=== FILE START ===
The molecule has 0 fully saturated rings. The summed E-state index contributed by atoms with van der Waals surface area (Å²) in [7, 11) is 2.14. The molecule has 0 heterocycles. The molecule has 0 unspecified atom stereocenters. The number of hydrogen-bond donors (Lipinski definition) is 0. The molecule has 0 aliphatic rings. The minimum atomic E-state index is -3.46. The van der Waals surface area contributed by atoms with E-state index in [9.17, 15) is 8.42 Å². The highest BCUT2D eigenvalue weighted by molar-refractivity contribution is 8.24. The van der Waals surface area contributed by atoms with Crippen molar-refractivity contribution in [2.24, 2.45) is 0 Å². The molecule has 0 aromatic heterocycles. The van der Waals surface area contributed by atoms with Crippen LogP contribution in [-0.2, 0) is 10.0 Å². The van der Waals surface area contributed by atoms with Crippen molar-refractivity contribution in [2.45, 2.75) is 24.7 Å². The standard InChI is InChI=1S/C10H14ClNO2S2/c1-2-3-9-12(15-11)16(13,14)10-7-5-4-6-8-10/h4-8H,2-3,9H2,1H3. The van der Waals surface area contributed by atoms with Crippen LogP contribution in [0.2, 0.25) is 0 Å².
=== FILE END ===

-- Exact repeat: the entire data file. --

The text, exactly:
The molecule has 0 fully saturated rings. The summed E-state index contributed by atoms with van der Waals surface area (Å²) in [7, 11) is 2.14. The molecule has 0 heterocycles. The molecule has 0 unspecified atom stereocenters. The number of hydrogen-bond donors (Lipinski definition) is 0. The molecule has 0 aliphatic rings. The minimum atomic E-state index is -3.46. The van der Waals surface area contributed by atoms with E-state index in [9.17, 15) is 8.42 Å². The highest BCUT2D eigenvalue weighted by molar-refractivity contribution is 8.24. The van der Waals surface area contributed by atoms with Crippen molar-refractivity contribution in [2.24, 2.45) is 0 Å². The molecule has 0 aromatic heterocycles. The van der Waals surface area contributed by atoms with Crippen LogP contribution in [-0.2, 0) is 10.0 Å². The van der Waals surface area contributed by atoms with Crippen molar-refractivity contribution in [2.45, 2.75) is 24.7 Å². The standard InChI is InChI=1S/C10H14ClNO2S2/c1-2-3-9-12(15-11)16(13,14)10-7-5-4-6-8-10/h4-8H,2-3,9H2,1H3. The van der Waals surface area contributed by atoms with Crippen LogP contribution in [0.2, 0.25) is 0 Å².